Cited in Gibbons, David O. McKay, 100.
 Cited in David Lawrence McKay, My Father, David O. McKay, ed. Lavina Fielding Anderson (Salt Lake City: Deseret Book, 1989), 111.
 Deseret News, January 15, 1921, 7.
 Cited in McKay, My Father, 119.
 Hugh J. Cannon, “The Chinese Realm Dedicated,” Improvement Era, March 1921, 443.
 Cannon, “Chinese Realm,” 443.
 Cannon, “Chinese Realm,” 443–45; see also Clare Middlemiss, comp., Cherished Experiences from the Writings of President David O. McKay, Revised and Enlarged (Salt Lake City: Deseret Book, 1976), 47–50.
 Cannon, “Chinese Realm,” 443–45; see also Middlemiss, Cherished Experiences, 47–50.
 Cannon, “Chinese Realm,” 443–45; see also Middlemiss, Cherished Experiences, 47–50.
 Hugh J. Cannon, Around-the-World Travels of David O. McKay and Hugh J. Cannon, 55, Archives of The Church of Jesus Christ of Latter-day Saints, Salt Lake City; hereafter cited as Church Archives.
 R. Lanier Britsch, Moramona: The Mormons in Hawaii (Lā’ie, HI: The Institute for Polynesian Studies, 1989), 176–77.
 Hugh J. Cannon had heard that his father and Nāpela preached “with such power that 97 of the 100 people who came to hear them were converted. The tradition is that Brother Cannon was not standing on the ground on this occasion, but was in the air and that a great light shown about him” (Cannon, Around-the-World Travels, 63). However, no such episode is recorded either in George Q. Cannon’s missionary diary or in his later summary of his experiences in Hawai‘i, entitled My First Mission, nor is it corroborated in any other contemporary source. Moreover, Nāpela was not baptized until months after this episode was said to have taken place.
 Cited in Britsch, Moramona, 149.
 Samuel Harris Hurst, Diary, February 8, 1921, quoted in Lavina Fielding Anderson, “Prayer Under a Pepper Tree: Sixteen Accounts of a Spiritual Manifestation,” BYU Studies 33, no. 1 (1993): 57–59. Over the years, David O. McKay reported this incident several times. Anderson shows that McKay’s earlier accounts agree with Hurst’s diary entry but that later retellings identified the two persons who shook hands as Joseph F. Smith and George Q. Cannon, suggesting that McKay’s “intense attachment to and affection for Brother Cannon reshaped the experience into greater symmetry and logic (McKay, My Father, 62). See, for example, McKay’s 1955 account as quoted in Middlemiss, Cherished Experiences, 115–16.
 Cited in Middlemiss, Cherished Experiences, 52–53; both McKay and Cannon described visiting Kilauea Volcano during the night of February 10–11, but neither mentions either the “balcony” crumbling or the prompting to move out of harm’s way at this critical moment.
 Hawaiian Mission Manuscript History, February 22, 1921, Church Archives.
 David O. McKay, Diary, March 1–2, 1921 (copy of selections in possession of the author).
 McKay, Diary, April 9, 1921; R. Lanier Britsch, Unto the Islands of the Sea: A History of the Latter-day Saints in the Pacific (Salt Lake City: Deseret Book, 1986), 56.
 McKay, Diary, April 10, 1921; emphasis in original.
 McKay, Diary, April 21, 1921.
 David O. McKay, “Hui Tau,” Improvement Era, July 1921, 773–74.
 Middlemiss, Cherished Experiences, 54–55. Marjorie Newton in “Mormonism in New Zealand: A Historical Appraisal” (Ph.D. Dissertation, University of Sydney, 1998), 202–28, pointed out that such accounts of a dramatic manifestation of the interpretation of tongues during one of Elder McKay’s talks date from at least thirteen years after the event and that details vary between accounts.
 Stuart Meha, “A Wonderful Manifestation of the Gift of Interpretation of Tongues,” May 17, 1934, as cited in Newton, “Mormonism in New Zealand,” 213. Years later, Meha added these details: “When Elder McKay stood up to speak, a great silence fell and I stood beside him ready to translate. He then turned to me and said: ‘Brother Meha I’m going to ask our Heavenly Father to bless this great gathering with his Spirit so that the people will understand what I am going to say, just as it was on the Day of Pentecost, when people . . . who had come from many countries, heard and understood what the Apostle Peter and the others were saying in their respective mother tongues. I pray that this be another Day of Pentecost.’ Then he spoke. It was the Spirit of God which gave him utterance. After a few moments I looked around the audience and noticed the effect of that discourse upon the people. What I saw convinced me that the people knew and understood clearly what was being said by another apostle of the Lord, for I perceived old men and women with heads bowed and tears running down their faces. . . . I knew those aged people did not know English, but here, on this occasion, they knew—for a servant of God had blessed them that they might have the spirit of interpretation of tongues” (Stuart Meha, “Reminiscence,” n.d.; tape recording in possession of author).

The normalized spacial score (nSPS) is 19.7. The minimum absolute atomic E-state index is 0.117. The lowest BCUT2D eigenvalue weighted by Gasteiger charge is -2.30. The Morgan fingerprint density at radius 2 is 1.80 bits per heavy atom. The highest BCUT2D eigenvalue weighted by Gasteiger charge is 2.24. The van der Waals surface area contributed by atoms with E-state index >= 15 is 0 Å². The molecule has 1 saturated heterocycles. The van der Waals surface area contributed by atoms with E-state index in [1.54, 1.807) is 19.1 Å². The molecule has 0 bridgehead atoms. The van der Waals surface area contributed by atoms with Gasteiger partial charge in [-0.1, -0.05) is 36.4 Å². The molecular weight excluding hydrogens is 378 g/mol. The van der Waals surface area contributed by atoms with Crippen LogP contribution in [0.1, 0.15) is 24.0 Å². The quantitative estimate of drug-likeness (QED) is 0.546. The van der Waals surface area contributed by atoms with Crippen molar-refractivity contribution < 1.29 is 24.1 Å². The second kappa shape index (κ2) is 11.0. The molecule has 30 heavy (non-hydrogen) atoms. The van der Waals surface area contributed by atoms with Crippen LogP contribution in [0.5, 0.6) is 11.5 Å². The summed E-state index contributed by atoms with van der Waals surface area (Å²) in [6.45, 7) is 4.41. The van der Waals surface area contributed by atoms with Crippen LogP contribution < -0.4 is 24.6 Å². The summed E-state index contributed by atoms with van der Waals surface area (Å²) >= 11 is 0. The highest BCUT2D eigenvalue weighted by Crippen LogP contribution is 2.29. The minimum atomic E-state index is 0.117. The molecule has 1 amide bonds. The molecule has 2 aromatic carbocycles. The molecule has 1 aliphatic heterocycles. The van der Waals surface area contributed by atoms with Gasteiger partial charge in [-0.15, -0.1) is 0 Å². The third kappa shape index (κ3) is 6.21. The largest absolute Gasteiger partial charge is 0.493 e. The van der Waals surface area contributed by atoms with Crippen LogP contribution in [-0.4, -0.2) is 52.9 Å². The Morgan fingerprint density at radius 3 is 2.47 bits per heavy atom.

David O. McKay to Emma Ray Riggs McKay, May 4, 1921, as cited in McKay, My Father, 129.
 David O. McKay to Emma Ray Riggs McKay, May 4, 1921, as cited in McKay, My Father, 129.
 McKay, Diary, April 24, 1921.
 McKay, Diary, April 30 and May 2, 1921.
 McKay, Diary, May 8, 1921.
 Middlemiss, Cherished Experiences, 59–60; see also McKay, Diary, May 10–11, 1921; emphasis in original.
 McKay, Diary, May 11, 1921.
 McKay, Diary, May 24, 1921. It is unclear whether this was a letter Elder McKay was to convey to President Grant or whether the Samoan leaders mistook him for the prophet.
 Cannon, Around-the-World Travels, 123.
 Cannon, Around-the-World Travels, 137.
 McKay, Diary, May 31, 1921; compare with Middlemiss, Cherished Experiences, 65–66.
 McKay, Diary, May 31, 1921; compare with Middlemiss, Cherished Experiences, 65–66.
 Cited in Gibbons, David O. McKay, 116.
 Cited in Gibbons, David O. McKay, 116.
 Britsch, Unto the Islands of the Sea, 391.
 John Q. Adams, Samoan Mission Report, n.p., in Annual Mission Reports, 1921, Church Archives.
 Cannon, Around-the-World Travels, 146.
 David O. McKay to Emma Ray Riggs McKay, July 4, 1921, as cited in McKay, My Father, 141–42.
 David O. McKay to Emma Ray Riggs McKay, July 4, 1921, as cited in McKay, My Father, 141–42.
 McKay, Diary, July 4, 1921.
 McKay, Diary, July 13, 1921. On the exclusion of missionaries from Tonga, see R. Lanier Britsch, “Mormon Intruders in Tonga: The Passport Act of 1922,” in Mormons, Scripture, and the Ancient World, ed. Davis Bitton (Provo, UT: FARMS, 1998), 121–48.
 McKay, Diary, August 17, 1921.
 McKay, Diary, August 21, 1921.
 Cannon, Around-the-World Travels, 169.